ANYTHING FOR JACKSON (2020)
Directed by Justin G. Dyck
Written by Keith Cooper
Starring Sheila McCarthy, Julian Richings, Konstantina Mantelos, Josh Cruddas, Yannick Bisson, Mikaela Bisson, Claire Cavalheiro, Scott Cavalheiro, Jayne Eastwood, Troy James, Ai Barrett, Ryan Christopher Kotack, Rebecca Lamarche, Kaitlyn Leeb, Daxton William Lund, Marianne Sawchuk, Calwyn Shurgold, Kyle Sipkens, Lanette Ware
Audrey (Sheila McCarthy) and Henry Walsh (Julian Richings) are an aged couple who lost their grandchild Jackson in an accident not long ago. The couple also happen to be Satanists and come into possession of an ancient book which casts a spell to summon a demon to make a deal to bring the boy back to them. But they need a body. It just so happens that Henry is an OBGYN and when Becker (Konstantina Mantelos) shows up to his clinic with an unwanted pregnancy, he thinks he has found a way to find a newborn to house his lost grandson’s soul. After kidnapping Becker and performing the ritual, it seems the Walsh’s might have screwed up the spell and opened a portal for demons to attack their home.
Director Justin G. Dyck and writer Keith Cooper have delivered an original film about demonic spells, exorcisms, and the occult. The film focuses on two seemingly harmless protagonists and flipping expectations to make them desperately diabolical. The thing is the reasoning behind all of the crimes and sins the Walsh’s commit is a sympathetic one. Sure, they are making one horrible misstep after another to get what they want, but the film really does a great job in communicating why these two people would do what they are doing to get their grandson back. The premise is so convincing because Sheila McCarthy and Julian Richings are so good in their roles as the Walsh’s. While we’ve seen these actors in many films and TV shows, ANYTHING FOR JACKSON really allows them to shine. Richings and McCarthy have played both sympathetic and sinister characters. Here they play much meatier roles than they usually get, giving them reasons for their devious actions. You feel for the plight of the Walsh’s, even though they are kidnapping and casting spells with demons. You actually feel for them as they bumble through their misdeeds and show that they are, at their heart, good people forced to do horrible things.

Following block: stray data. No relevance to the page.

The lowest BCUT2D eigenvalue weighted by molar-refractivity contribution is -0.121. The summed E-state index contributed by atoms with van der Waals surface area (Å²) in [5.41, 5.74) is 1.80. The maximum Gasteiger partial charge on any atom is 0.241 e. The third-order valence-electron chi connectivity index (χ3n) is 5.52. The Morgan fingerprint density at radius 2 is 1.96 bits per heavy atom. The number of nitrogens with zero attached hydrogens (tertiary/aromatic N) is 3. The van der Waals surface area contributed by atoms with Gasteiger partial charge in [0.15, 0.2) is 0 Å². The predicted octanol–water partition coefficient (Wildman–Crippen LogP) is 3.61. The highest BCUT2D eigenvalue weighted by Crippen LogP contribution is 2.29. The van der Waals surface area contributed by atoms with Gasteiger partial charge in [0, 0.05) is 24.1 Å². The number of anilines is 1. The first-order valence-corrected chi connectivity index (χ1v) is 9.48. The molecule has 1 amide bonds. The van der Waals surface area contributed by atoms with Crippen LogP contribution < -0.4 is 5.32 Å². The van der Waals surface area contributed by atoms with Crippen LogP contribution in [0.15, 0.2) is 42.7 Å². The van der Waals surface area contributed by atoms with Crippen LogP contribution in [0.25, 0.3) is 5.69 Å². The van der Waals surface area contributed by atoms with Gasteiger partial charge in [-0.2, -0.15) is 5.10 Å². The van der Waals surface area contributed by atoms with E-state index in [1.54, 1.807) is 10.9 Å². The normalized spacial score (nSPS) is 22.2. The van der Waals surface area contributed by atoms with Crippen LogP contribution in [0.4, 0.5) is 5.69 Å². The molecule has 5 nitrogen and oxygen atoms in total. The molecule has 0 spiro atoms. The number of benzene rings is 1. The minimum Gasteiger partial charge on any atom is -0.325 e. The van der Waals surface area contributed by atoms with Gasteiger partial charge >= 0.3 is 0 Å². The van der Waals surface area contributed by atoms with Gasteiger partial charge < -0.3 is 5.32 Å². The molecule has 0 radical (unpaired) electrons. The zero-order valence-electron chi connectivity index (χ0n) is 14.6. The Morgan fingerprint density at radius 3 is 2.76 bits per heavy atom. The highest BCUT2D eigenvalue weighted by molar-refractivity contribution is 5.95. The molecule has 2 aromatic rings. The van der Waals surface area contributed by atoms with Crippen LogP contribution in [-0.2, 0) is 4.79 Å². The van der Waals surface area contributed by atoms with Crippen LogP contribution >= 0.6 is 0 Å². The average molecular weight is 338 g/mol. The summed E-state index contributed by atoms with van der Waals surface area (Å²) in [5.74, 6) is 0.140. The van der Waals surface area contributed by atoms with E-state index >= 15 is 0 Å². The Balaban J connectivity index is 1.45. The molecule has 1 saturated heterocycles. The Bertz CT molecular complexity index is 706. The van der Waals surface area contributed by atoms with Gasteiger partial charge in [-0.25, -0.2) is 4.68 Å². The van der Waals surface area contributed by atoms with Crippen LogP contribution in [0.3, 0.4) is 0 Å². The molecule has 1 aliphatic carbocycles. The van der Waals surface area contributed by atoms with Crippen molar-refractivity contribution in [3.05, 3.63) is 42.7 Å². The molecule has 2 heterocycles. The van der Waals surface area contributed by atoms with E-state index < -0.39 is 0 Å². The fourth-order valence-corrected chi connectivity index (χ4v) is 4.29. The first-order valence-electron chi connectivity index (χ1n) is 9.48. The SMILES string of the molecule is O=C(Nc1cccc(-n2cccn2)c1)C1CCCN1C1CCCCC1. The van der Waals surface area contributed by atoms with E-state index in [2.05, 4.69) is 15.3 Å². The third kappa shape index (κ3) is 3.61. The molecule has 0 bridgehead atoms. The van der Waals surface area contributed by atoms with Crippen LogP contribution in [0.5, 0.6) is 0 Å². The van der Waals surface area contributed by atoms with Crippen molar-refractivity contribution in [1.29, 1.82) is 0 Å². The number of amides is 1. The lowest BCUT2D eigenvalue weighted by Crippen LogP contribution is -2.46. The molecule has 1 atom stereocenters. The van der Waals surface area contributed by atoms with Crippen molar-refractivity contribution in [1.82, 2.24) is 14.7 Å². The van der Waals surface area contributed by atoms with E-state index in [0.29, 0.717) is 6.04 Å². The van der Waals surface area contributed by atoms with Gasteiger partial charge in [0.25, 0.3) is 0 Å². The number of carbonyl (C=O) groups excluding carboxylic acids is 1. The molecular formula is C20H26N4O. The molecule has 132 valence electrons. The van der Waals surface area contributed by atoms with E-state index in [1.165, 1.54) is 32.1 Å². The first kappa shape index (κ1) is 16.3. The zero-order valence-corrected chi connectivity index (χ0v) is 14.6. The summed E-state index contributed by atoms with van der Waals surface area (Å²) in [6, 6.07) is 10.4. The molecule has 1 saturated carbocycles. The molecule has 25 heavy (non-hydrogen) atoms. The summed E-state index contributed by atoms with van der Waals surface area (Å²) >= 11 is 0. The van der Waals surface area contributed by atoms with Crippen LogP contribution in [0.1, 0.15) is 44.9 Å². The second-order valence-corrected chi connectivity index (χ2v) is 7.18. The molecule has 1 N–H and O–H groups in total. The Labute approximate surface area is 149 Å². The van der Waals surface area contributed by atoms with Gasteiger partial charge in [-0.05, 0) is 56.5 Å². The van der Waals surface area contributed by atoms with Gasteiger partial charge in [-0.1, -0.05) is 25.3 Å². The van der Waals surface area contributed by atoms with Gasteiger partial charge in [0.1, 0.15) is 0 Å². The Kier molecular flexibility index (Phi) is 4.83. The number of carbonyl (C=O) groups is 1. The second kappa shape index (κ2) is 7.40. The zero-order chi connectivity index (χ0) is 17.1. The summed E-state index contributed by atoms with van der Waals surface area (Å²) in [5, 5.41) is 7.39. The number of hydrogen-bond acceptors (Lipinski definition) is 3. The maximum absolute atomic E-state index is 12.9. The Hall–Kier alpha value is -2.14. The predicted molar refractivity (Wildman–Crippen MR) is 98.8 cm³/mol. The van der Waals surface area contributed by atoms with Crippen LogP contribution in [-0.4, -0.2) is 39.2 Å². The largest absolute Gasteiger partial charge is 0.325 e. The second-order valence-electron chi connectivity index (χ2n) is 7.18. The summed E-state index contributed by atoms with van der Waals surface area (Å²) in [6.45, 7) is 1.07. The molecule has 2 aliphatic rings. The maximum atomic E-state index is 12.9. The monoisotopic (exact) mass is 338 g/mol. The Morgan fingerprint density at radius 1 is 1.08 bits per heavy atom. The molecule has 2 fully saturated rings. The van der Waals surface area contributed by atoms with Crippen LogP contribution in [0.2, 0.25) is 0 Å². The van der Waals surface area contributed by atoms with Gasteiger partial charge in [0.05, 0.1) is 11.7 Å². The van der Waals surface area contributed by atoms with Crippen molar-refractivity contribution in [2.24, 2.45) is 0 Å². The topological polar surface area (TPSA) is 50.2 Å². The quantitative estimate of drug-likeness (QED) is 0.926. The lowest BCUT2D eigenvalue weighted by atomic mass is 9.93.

ANYTHING FOR JACKSON has fun with the plethora of demons that do escape during the incantation. Troy James, recently seen in BLACK BOX and played the Jangly Man in SCARY STORIES TO TELL IN THE DARK and Pretzel Jack in CHANNEL ZERO, does his usual schtick of walking backwards on his hands and contorting his body as a ghost covered in plastic. Just as Javier Botet’s act is getting stale, so is Troy James’ act. I feel these contortionists end up doing the same thing in a different costume if they aren’t directed properly. Still, James’ scenes as the spastic demon wrapped in plastic are unnerving. Adding to the odd variety of ghosts and goblins are a sheet-wearing ghost which grows and shrinks and an old hag who flosses so fervently that her teeth fall out. All of these apparitions make for some effective scare sequences and stand out as looking quite original.
While I don’t know how or where they would have put the information, I would have liked to have seen how the Walsh’s came into Satanism. It’s interesting that this film shifts the perspective and tells the story of ROSEMARY’S BABY, but from the side of the neighbors the Castevets, rather than Rosemary herself. A little insight as to how they decided to follow the dark arts and how they came to the idea of making a deal with the devil would have answered some of the questions and filled out the lead character’s backstory a bit more. Still, this film pares away most of the fluff and gets right down to the point of the kidnapping, the ritual, and its after effects, not really bothering with extra discourse.
ANYTHING FOR JACKSON is an unconventional tale of desperation. It proves to be one of those films that is impossible to predict and given the amount of safe horror out there, it’s refreshing to see a film like this. From solid performances, unexpected twists, and horrifying scares, ANYTHING FOR JACKSON takes anything but the tried and true path.